Translating sequencing-based tumour profiling and prediction models to the clinic

DNA and RNA sequencing are now standard tools in cancer research but are not yet widely implemented in the clinical setting. Translation of sequencing-based molecular phenotyping to the clinic holds the promise to provide a quantitative and more detailed basis for diagnosis and prognosis compared to conventional pathology, and thus lead to improved patient outcomes.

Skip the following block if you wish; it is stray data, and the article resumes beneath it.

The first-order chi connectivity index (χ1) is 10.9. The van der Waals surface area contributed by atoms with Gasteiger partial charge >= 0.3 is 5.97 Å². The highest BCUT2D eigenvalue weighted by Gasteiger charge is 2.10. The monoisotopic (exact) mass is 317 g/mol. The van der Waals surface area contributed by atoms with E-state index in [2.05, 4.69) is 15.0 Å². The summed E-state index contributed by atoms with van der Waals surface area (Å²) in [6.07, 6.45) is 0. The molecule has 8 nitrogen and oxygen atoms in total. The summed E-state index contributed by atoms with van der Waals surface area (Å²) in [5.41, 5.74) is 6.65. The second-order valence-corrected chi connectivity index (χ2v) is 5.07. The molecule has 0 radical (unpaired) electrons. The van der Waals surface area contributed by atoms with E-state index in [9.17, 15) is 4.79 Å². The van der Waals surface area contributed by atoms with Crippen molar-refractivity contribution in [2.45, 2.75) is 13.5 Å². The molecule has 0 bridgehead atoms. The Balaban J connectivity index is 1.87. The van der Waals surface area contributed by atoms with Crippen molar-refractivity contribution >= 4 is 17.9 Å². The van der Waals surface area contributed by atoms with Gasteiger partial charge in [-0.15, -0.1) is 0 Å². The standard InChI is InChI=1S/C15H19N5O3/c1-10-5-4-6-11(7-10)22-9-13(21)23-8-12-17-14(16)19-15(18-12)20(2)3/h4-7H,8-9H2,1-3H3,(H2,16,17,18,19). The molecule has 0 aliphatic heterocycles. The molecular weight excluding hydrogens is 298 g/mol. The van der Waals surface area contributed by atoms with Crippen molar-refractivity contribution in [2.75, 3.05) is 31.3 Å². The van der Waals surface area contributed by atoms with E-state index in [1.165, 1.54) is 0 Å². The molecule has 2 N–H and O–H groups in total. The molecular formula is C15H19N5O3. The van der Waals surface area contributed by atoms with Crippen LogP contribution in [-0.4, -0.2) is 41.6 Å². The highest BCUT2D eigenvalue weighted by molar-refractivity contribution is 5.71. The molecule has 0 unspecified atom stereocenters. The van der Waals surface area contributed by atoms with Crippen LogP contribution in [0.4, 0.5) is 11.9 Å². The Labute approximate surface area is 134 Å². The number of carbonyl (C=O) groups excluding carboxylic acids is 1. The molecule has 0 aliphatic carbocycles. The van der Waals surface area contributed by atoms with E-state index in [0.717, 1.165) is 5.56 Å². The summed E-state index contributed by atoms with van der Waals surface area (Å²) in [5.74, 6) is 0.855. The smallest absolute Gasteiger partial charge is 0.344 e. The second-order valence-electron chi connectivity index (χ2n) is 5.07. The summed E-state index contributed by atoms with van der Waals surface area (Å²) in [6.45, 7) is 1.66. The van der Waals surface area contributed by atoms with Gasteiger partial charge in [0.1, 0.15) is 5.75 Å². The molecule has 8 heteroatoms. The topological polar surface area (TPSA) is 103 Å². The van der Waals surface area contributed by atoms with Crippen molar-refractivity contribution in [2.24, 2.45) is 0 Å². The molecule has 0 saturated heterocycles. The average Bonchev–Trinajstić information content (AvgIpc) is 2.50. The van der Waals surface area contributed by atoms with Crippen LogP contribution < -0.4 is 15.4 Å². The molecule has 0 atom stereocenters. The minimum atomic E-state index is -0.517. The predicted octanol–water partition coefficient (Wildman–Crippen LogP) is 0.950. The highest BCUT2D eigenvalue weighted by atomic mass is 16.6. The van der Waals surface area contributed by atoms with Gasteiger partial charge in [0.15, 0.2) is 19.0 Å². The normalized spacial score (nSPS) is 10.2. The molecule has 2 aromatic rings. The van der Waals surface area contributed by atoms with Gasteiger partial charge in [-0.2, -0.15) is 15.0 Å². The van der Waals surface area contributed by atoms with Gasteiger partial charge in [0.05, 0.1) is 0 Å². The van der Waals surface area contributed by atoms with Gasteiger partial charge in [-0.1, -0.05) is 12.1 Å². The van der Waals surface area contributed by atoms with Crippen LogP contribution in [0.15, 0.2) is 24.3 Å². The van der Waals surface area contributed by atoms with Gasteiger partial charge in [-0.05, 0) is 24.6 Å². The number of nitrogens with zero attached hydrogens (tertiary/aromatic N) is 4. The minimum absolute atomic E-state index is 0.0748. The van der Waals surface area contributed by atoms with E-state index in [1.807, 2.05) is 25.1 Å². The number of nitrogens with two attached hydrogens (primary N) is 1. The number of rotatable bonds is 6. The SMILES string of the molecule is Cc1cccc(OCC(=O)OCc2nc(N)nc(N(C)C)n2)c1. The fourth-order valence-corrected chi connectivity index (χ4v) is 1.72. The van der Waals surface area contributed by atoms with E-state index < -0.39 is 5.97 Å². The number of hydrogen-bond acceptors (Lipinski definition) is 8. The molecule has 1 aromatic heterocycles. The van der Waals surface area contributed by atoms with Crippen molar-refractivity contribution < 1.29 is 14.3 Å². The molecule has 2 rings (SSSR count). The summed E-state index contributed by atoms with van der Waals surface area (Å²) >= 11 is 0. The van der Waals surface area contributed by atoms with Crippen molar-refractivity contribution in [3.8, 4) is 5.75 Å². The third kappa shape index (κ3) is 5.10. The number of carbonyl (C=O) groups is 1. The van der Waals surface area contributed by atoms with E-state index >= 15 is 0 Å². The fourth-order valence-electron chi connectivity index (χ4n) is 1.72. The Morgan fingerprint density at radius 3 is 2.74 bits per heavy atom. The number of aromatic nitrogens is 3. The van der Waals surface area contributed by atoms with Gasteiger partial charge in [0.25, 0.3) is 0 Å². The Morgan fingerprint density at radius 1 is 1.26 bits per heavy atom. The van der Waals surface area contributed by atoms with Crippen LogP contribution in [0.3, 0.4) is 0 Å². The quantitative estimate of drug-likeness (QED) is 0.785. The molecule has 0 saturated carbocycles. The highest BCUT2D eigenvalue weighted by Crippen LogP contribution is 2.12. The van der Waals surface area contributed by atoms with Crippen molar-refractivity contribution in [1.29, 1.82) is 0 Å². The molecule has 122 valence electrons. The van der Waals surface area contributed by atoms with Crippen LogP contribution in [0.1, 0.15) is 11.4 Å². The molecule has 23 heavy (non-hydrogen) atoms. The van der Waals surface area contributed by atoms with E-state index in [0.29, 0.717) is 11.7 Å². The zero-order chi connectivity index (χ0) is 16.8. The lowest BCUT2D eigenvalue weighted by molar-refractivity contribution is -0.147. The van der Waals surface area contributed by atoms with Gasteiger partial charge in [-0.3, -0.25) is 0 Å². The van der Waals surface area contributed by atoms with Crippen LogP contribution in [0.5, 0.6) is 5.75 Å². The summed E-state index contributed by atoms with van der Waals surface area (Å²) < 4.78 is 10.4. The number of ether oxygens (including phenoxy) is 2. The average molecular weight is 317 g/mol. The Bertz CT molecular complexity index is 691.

In this talk I will present results from the ClinSeq (Clinical Sequencing of Cancer in Sweden) breast cancer study. ClinSeq aims to develop and evaluate infrastructure, bioinformatic methods and statistical models to bring sequencing-based cancer diagnostics to the clinic. Using multivariate prediction modelling we assess to what extent DNA and RNA sequencing-based molecular profiling of primary breast cancer tumours can replace, and potentially augment, current routine pathology, including immunohistochemical markers and histological grade. Our results, based on a retrospective study including DNA and RNA sequencing of ~300 primary breast cancer tumours, indicate a high degree of concordance between conventional markers and predictions from models based on sequencing data, while also providing additional treatment relevant information. Around 8% of cases are reclassified by sequencing-based models and these cases also have an increased probability of reclassification under pathological re-examination.